Judge Tosses Criminal Charges Against HP’s Dunn

Former Hewlett-Packard Chairwoman Patricia Dunn, whose decision to aggressively investigate boardroom press leaks led to a scandal and a wave of resignations — but little collateral damage for the PC maker — was cleared of all criminal charges Wednesday.

Judge Ray E. Cunningham dismissed all charges against Dunn, who had been indicted in October on four felony fraud charges, including allegedly using pretexting to obtain phone records of HP board members and journalists covering the company. That indictment came under former Attorney General Bill Lockyer.

An ‘Appropriate’ Decision

On Wednesday, current California Attorney General Jerry Brown said the decision to dismiss all charges against Dunn was appropriate, given her level of involvement in the actual tactics used in the investigation and her health condition. Dunn is currently receiving treatment for cancer.

While Dunn’s charges were dismissed, three others will also avoid jail time after pleading no contest to various charges.

Former HP ethics officer Kevin Hunsaker and private investigators Ronald DeLia and Matthew DePante all pleaded no content to fraudulent wire communications charges. Judge Cunningham did not immediately accept their pleas, and said the charges against them would also be dropped in September if they complete 96 hours of community service and make restitution before then.

From the outset of the scandal, the focus had largely been on Dunn, who Lockyer had portrayed as the mastermind behind the investigation that roiled the HP boardroom. During subsequent Congressional hearings on pretexting, a long list of HP executives and outside investigators pleaded the Fifth Amendment. Dunn left HP in September.

Through it all, HP remained largely unscathed from a business perspective. In fact, as the scandal dragged on through the fourth quarter of 2006, HP was reclaiming the PC market share crown from longtime rival Dell.

Changes Aplenty

Still, the scandal, which brought the practice of pretexting — using fraudulent claims to obtain the phone records of an individual — into the public eye as never before, left its mark on HP in other ways. Dunn resigned in September and two other board members also quit, along with several high-ranking executives connected to the investigation.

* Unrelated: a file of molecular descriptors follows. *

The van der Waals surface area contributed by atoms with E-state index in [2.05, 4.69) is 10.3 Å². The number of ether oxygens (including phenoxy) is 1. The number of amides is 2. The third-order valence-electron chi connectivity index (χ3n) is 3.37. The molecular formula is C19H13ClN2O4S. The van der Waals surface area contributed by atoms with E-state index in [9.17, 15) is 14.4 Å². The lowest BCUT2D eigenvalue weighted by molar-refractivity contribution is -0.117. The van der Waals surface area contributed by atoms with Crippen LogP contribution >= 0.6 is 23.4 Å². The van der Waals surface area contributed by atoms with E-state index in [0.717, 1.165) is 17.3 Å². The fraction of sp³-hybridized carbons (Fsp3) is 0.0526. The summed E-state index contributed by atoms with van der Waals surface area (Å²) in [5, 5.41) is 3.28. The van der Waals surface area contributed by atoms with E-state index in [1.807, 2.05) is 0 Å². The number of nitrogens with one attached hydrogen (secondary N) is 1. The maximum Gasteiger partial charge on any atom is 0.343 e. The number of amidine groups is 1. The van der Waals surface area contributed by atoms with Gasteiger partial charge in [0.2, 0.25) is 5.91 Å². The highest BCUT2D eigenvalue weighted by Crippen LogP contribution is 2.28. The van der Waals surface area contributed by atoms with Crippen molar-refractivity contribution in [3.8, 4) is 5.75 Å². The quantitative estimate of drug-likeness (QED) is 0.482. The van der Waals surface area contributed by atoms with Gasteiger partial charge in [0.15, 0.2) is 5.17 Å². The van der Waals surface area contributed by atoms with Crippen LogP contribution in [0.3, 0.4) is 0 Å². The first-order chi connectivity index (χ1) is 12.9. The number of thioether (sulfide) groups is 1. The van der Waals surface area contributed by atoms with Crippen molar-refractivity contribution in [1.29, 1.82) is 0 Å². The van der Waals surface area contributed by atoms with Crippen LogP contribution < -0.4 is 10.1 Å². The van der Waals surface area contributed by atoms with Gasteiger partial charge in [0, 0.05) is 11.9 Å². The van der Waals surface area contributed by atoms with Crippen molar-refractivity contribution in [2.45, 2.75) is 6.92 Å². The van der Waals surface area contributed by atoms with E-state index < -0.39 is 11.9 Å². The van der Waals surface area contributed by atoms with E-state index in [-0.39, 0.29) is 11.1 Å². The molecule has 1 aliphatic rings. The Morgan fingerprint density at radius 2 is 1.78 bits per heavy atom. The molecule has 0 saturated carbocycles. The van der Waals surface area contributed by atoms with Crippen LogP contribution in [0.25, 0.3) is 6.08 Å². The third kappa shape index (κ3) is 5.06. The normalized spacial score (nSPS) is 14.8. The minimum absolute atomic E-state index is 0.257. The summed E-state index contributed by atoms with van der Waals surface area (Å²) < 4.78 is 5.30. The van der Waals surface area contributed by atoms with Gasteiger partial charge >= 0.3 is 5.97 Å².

Dunn is “pleased this matter has been resolved fairly,” she said.

“I have always had faith that the truth would win out and justice would be served — and it has been,” she added.

Her attorney, James Brosnahan, called the dismissal “the right result.”

Dunn’s exoneration came to light after a several confusing hours Wednesday, with the prosecutor’s office first releasing news that Dunn and the other three would plead guilty when they appeared before the judge later in the day. That informstion was later called erroneous when it became clear that the judge was going to throw out the charges against Dunn and that the other defendants would plead no contest.

Justice Versus Politics

While Congress was focusing on whether to pass legislation making pretexting a crime, Lockyer became a high-profile figure, investigating HP executives under law and building a case that existing fraud laws made the practice illegal.

Nonetheless, politics is a major factor in the HP scandal, helping to bring both criminal charges and national attention.

“I think it is clear that this was largely politically motivated at the time. I mean, honestly, when has Congress really cared that much about the privacy of reporters? It isn’t that they shouldn’t, it’s that they don’t,” Rob Enderle, principal analyst of the Enderle Group, told the E-Commerce Times.

“The California case helped get the California attorney general the visibility he needed to win an election, and Congress could use HP as a proxy for the administration they wanted to attack, but couldn’t with a Republican majority,” he added.

Lawmakers approved a phone records protection law largely because the HP case brought the issue to light, though efforts to pass federal legislation have bogged down, Enderle noted.

Attorney General Brown suggested the HP case served a valuable purpose, by bringing the use of pretexting to light and helping regulators crack down on it.

“In the six months since the attorney general’s office first filed criminal charges in the HP case, the use of pretexting has dropped dramatically,” he said, citing data from AT&T and other phone service providers.

Need for Clear Policies

Another result of the HP scandal is likely to be greater awareness among corporations of the need to set clear and consistent policies on how employees and others can be investigated, Gartner analyst Martin Reynolds told the E-Commerce Times.

“It should have served as a wake-up call to other businesses,” he stated. Even though HP saw little damage to its operational business, the risk for potential damage to brand and reputation is significant enough to prompt most like-sized corporations to act to avoid a similar problem, Reynolds added.

For instance, companies need to know what tactics outside investigative firms employ, as the HP case underscored that pleading ignorance on the specific approaches will fall short as a defense, at least in the public arena, he noted.

HP has not escaped damage along the way. In December, the company said it would pay US$14.5 million to settle charges related to the spying tactics.

“Overall it’s been more of a distraction than anything else, customers and investors seemed to take it in stride,” Enderle concluded.

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